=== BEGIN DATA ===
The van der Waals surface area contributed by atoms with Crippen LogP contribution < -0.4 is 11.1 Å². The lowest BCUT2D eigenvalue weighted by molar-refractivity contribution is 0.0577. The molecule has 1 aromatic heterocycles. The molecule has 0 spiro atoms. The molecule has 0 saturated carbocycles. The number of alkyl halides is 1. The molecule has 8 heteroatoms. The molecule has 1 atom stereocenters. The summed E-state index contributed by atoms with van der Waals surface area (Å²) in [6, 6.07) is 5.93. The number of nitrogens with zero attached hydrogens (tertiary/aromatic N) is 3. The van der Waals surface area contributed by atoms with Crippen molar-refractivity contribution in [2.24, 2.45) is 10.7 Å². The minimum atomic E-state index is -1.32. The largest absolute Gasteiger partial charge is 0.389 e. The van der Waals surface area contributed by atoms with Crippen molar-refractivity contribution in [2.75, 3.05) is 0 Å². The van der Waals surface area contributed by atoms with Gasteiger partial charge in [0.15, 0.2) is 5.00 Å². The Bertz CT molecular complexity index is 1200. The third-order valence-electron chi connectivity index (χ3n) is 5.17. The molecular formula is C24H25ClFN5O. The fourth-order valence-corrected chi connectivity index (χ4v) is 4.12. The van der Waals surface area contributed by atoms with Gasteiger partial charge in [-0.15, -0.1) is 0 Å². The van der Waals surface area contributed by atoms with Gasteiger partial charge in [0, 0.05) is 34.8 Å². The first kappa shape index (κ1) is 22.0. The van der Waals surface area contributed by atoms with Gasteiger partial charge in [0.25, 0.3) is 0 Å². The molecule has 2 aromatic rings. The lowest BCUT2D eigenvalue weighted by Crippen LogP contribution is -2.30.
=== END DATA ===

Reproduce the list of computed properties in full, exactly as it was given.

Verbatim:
The van der Waals surface area contributed by atoms with Crippen LogP contribution < -0.4 is 11.1 Å². The lowest BCUT2D eigenvalue weighted by molar-refractivity contribution is 0.0577. The molecule has 1 aromatic heterocycles. The molecule has 0 spiro atoms. The molecule has 0 saturated carbocycles. The number of alkyl halides is 1. The molecule has 8 heteroatoms. The molecule has 1 atom stereocenters. The summed E-state index contributed by atoms with van der Waals surface area (Å²) in [6, 6.07) is 5.93. The number of nitrogens with zero attached hydrogens (tertiary/aromatic N) is 3. The van der Waals surface area contributed by atoms with Crippen molar-refractivity contribution in [2.24, 2.45) is 10.7 Å². The minimum atomic E-state index is -1.32. The largest absolute Gasteiger partial charge is 0.389 e. The van der Waals surface area contributed by atoms with Crippen molar-refractivity contribution in [2.75, 3.05) is 0 Å². The van der Waals surface area contributed by atoms with Gasteiger partial charge in [0.15, 0.2) is 5.00 Å². The Bertz CT molecular complexity index is 1200. The third-order valence-electron chi connectivity index (χ3n) is 5.17. The molecular formula is C24H25ClFN5O. The fourth-order valence-corrected chi connectivity index (χ4v) is 4.12. The van der Waals surface area contributed by atoms with Gasteiger partial charge in [-0.15, -0.1) is 0 Å². The van der Waals surface area contributed by atoms with Gasteiger partial charge in [0, 0.05) is 34.8 Å². The first kappa shape index (κ1) is 22.0. The van der Waals surface area contributed by atoms with Gasteiger partial charge in [0.25, 0.3) is 0 Å². The molecule has 2 aromatic rings. The lowest BCUT2D eigenvalue weighted by Crippen LogP contribution is -2.30.